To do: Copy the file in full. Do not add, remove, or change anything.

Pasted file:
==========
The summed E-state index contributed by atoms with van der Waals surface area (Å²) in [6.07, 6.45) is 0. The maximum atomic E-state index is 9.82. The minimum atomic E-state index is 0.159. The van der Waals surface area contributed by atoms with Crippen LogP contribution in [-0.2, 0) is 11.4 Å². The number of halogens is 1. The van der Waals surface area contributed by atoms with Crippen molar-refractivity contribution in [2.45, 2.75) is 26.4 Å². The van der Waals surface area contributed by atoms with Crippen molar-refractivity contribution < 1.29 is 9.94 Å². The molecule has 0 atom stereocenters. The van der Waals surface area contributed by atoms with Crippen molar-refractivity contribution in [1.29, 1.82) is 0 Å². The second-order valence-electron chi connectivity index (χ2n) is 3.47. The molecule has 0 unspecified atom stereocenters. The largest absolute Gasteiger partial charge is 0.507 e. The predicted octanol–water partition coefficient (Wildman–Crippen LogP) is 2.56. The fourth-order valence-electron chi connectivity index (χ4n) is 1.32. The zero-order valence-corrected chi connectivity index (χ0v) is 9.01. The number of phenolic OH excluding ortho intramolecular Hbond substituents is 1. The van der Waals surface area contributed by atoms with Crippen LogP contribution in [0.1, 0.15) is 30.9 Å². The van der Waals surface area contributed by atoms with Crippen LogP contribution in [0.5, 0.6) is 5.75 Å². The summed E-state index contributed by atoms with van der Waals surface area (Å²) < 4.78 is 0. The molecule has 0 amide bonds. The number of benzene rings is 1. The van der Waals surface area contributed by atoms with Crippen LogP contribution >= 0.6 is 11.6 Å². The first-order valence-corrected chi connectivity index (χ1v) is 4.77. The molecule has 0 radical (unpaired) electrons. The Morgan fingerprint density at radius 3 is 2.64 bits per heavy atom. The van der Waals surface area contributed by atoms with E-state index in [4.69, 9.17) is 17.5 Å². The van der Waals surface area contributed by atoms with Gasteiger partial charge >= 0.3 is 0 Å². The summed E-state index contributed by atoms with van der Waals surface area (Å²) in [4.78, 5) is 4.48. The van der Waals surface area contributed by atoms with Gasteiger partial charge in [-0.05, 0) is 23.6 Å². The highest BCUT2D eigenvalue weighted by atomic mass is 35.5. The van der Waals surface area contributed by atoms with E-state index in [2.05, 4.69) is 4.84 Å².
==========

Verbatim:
The summed E-state index contributed by atoms with van der Waals surface area (Å²) in [6.07, 6.45) is 0. The maximum atomic E-state index is 9.82. The minimum atomic E-state index is 0.159. The van der Waals surface area contributed by atoms with Crippen LogP contribution in [-0.2, 0) is 11.4 Å². The number of halogens is 1. The van der Waals surface area contributed by atoms with Crippen molar-refractivity contribution in [2.45, 2.75) is 26.4 Å². The van der Waals surface area contributed by atoms with Crippen molar-refractivity contribution < 1.29 is 9.94 Å². The molecule has 0 atom stereocenters. The van der Waals surface area contributed by atoms with Crippen molar-refractivity contribution in [1.29, 1.82) is 0 Å². The second-order valence-electron chi connectivity index (χ2n) is 3.47. The molecule has 0 unspecified atom stereocenters. The largest absolute Gasteiger partial charge is 0.507 e. The predicted octanol–water partition coefficient (Wildman–Crippen LogP) is 2.56. The fourth-order valence-electron chi connectivity index (χ4n) is 1.32. The zero-order valence-corrected chi connectivity index (χ0v) is 9.01. The number of phenolic OH excluding ortho intramolecular Hbond substituents is 1. The van der Waals surface area contributed by atoms with Crippen LogP contribution in [0.1, 0.15) is 30.9 Å². The van der Waals surface area contributed by atoms with Crippen LogP contribution in [0.5, 0.6) is 5.75 Å². The summed E-state index contributed by atoms with van der Waals surface area (Å²) < 4.78 is 0. The molecule has 0 amide bonds. The number of benzene rings is 1. The van der Waals surface area contributed by atoms with Crippen LogP contribution >= 0.6 is 11.6 Å². The first-order valence-corrected chi connectivity index (χ1v) is 4.77. The molecule has 0 radical (unpaired) electrons. The Morgan fingerprint density at radius 3 is 2.64 bits per heavy atom. The van der Waals surface area contributed by atoms with E-state index in [4.69, 9.17) is 17.5 Å². The van der Waals surface area contributed by atoms with Gasteiger partial charge >= 0.3 is 0 Å². The summed E-state index contributed by atoms with van der Waals surface area (Å²) in [4.78, 5) is 4.48. The van der Waals surface area contributed by atoms with Gasteiger partial charge in [-0.05, 0) is 23.6 Å². The highest BCUT2D eigenvalue weighted by atomic mass is 35.5. The van der Waals surface area contributed by atoms with E-state index in [2.05, 4.69) is 4.84 Å².